According to The Wyoming Game and Fish Department, the state averages about 6,000 collisions between vehicles and big game each year, 15% of all crashes in the state are crashes involving wildlife. Photo: Nick Sulzer // Buckrail

WYOMING — The Wyoming Game and Fish Department (WGFD) is taking public comment on a new regulation, Chapter 70,  governing the collection of road kill wildlife.

Signed into law on April 5, 2021, by Governor Mark Gordon, the law allows Wyomingites the opportunity to pick up road-killed wildlife, “killed as a result of unintentional motor vehicle collisions on any public road or highway.”

The draft regulations were written in close coordination with the Wyoming Department of Transportation (WYDOT), in accordance with the bill, for collecting road-killed deer, elk, antelope, moose, bison or wild turkey.

“Safety is the main concern,” said Mike Choma, law enforcement supervisor. “It can be dangerous to stop on a busy highway, so the drafted regulation includes a series of safety requirements that Game and Fish and WYDOT feel are essential.”

As drafted, safety considerations bar people from picking up carcasses from extremely busy roadways, such as interstates 25, 80 and 90. It also disallows collection in active construction areas and within national parks in Wyoming.

Limiting the spread of disease is another concern. For wildlife managers, preventing the spread of chronic wasting disease is the foundation for requirements such as taking the whole animal — both edible and inedible portions — and following all carcass transport and disposal procedures — same as a hunter.

In the draft rules, Game and Fish also addressed the concern that people may attempt to cover-up illegal taking of wildlife by passing it off as roadkill. Choma said the rules help deter that.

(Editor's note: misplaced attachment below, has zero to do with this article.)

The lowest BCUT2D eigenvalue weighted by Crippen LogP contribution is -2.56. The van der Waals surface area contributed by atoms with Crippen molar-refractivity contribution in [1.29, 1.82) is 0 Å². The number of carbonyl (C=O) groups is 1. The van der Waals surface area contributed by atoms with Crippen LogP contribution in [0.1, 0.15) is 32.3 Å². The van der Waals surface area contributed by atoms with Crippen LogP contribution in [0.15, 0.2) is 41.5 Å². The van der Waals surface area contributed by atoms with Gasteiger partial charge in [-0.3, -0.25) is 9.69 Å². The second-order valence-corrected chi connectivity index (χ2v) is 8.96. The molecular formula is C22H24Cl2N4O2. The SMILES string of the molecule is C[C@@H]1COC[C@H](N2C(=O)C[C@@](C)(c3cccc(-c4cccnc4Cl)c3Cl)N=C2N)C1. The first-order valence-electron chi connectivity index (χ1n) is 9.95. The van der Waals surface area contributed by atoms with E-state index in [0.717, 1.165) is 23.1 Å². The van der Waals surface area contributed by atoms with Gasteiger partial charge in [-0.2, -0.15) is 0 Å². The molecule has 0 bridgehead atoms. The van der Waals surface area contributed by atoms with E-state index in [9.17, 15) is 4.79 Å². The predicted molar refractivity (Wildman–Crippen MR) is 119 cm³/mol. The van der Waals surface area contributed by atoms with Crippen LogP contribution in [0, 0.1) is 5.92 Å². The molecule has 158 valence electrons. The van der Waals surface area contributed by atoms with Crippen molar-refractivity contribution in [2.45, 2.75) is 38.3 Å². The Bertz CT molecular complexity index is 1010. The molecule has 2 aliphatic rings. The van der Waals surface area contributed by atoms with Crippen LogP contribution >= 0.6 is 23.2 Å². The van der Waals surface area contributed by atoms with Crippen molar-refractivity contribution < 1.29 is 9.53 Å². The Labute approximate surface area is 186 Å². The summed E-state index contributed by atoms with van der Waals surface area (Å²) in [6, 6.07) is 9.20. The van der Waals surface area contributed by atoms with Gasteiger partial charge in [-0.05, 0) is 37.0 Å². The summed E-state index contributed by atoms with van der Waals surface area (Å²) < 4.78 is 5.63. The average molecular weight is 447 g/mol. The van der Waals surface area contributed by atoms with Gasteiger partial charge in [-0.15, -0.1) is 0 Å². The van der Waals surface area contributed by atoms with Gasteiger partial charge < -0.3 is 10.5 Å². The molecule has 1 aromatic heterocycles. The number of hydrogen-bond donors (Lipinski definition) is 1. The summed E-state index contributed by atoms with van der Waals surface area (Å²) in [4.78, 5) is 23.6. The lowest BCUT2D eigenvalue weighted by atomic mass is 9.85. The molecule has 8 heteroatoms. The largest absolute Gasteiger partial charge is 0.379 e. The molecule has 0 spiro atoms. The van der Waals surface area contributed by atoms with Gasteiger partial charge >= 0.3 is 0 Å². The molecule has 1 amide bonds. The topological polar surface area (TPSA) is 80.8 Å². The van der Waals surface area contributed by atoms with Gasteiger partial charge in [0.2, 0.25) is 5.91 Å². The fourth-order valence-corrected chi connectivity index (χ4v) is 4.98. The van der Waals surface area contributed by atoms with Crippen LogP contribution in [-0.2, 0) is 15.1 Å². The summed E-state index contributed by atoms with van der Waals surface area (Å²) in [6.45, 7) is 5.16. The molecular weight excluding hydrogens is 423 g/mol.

“The proposed regulation addresses illegal taking of wildlife right upfront. The permission to collect roadkill is only valid for unintentional motor vehicle collisions and no one is authorized to euthanize an injured animal under these regulations,” Choma said. “People who submit false information will be in violation.”

Game and Fish is working closely with WYDOT to develop a mobile application to authorize people to collect roadkill, as well as an online option. An electronic authorization will be required for anyone who wants to collect a carcass.

The full draft of Chap. 70 is available online and open now for comments on the Game and Fish website until Sept. 24.

A public meeting will be held in Casper at the Game and Fish office beginning at 6 p.m. Thursday, Aug. 26. The Wyoming Game and Fish Commission will be asked to approve the regulation at their November meeting in Riverton. Until approved and effective, no one is permitted to collect road-killed big game.

Some 30 states, including Idaho, Montana, Utah, North Dakota, South Dakota, and Colorado allow for roadkill to be retrieved with different regulations on reporting.

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Buckrail @ Lindsay

Lindsay Vallen is a Community News Reporter covering a little bit of everything; with an interest in politics, wildlife, and amplifying community voices. Originally from the east coast, Lindsay has called Wilson, Wyoming home since 2017. In her free time, she enjoys snowboarding, hiking, cooking, and completing the Jackson Hole Daily crosswords.